Requiring a Local Nonprofit to Run School Voucher Programs Gets Controversial

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NH Children's Scholarship Fund executive director Kate Baker Demers opposes a bill Tuesday before the House Education Committee that would require the organization to establish a local affiliate in this screenshot.


CONCORD — A bill to require the Children’s Scholarship Fund to incorporate in New Hampshire to continue administering the Education Tax Credit and Education Freedom Account programs created a firestorm before the House Education Committee Tuesday.

House Bill 1128 would require the New York-based Children Scholarship Fund to have a local non-profit affiliate in New Hampshire as it does with 22 other partner organizations around the country.

The prime sponsor Rep. David Luneau, D-Hopkinton, said that would allow for more transparency and accountability for the tax dollars totaling $45 million that has been administered by the organization.

The bill would not change either the tax credit or EFA programs, Luneau said, nor the amount of money the organization retains for administering the programs.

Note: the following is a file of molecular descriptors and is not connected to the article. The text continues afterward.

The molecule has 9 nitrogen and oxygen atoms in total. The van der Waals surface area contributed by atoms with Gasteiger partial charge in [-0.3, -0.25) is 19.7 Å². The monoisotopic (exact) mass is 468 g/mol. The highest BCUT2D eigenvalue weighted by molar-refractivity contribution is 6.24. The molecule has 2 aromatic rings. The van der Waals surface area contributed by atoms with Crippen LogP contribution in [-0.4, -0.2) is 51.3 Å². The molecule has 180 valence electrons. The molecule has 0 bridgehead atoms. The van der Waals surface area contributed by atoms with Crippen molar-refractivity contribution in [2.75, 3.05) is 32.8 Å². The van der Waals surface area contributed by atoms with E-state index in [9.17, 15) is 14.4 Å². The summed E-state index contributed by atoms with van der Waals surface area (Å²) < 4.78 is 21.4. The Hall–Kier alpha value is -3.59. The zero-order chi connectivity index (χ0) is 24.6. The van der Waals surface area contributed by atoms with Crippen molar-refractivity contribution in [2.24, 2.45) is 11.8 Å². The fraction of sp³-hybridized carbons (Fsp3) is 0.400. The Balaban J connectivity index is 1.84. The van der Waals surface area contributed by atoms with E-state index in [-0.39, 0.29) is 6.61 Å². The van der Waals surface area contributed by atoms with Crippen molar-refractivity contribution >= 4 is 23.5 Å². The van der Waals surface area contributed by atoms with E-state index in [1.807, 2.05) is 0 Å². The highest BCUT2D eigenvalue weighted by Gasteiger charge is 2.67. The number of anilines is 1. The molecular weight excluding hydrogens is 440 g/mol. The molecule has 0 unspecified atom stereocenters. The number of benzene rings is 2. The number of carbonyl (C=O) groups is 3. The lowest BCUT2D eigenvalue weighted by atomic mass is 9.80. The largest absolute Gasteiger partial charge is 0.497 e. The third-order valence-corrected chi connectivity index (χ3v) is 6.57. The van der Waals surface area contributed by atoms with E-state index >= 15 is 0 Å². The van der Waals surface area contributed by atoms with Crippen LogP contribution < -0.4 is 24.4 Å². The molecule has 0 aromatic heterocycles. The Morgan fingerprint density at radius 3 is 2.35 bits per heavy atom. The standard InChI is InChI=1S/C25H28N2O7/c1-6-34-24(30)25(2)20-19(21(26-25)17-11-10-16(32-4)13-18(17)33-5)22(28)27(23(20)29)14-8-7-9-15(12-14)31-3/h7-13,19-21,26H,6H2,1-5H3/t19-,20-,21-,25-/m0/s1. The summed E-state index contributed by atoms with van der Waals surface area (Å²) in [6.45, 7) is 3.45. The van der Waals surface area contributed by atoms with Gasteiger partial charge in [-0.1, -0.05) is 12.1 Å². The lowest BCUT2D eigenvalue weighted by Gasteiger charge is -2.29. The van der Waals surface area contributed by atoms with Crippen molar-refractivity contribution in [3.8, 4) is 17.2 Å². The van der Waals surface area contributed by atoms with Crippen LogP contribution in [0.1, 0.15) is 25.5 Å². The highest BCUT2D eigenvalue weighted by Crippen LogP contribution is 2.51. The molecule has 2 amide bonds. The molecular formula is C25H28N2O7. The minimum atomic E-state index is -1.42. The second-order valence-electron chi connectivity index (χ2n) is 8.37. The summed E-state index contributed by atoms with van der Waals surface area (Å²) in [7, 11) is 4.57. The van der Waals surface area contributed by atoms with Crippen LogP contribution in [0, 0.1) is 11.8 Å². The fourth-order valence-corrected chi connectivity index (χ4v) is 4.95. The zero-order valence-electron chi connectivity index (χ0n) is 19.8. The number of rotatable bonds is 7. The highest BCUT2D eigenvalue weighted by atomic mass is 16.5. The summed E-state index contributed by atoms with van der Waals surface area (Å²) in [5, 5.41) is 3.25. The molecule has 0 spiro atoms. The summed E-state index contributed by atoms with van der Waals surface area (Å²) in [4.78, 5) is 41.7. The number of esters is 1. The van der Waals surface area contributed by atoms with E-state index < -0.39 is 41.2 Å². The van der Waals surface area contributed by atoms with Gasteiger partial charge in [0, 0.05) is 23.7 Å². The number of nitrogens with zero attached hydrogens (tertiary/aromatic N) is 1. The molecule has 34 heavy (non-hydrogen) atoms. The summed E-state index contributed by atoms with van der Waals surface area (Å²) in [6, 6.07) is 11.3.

State statutes allow the organization to retain up to 10 percent of the grants to parents under both programs.

Luneau said the scholarship foundation is one of the largest charities in New Hampshire along with hospitals and colleges yet there is no affiliate organization here.

He said his bill would bring the New Hampshire program in line with those operating in other states by the scholarship foundation, would ensure the 10 percent administrative fee goes to supporting New Hampshire programs, not other states, and would give the Department of Justice’s Charitable Trust Division clearer accounting of how government funds are being used and if they are commingled or incorrectly reported.

“This is one of the largest charities in New Hampshire,” Luneau said, “and as a member of the public we deserve clear reporting on their work.”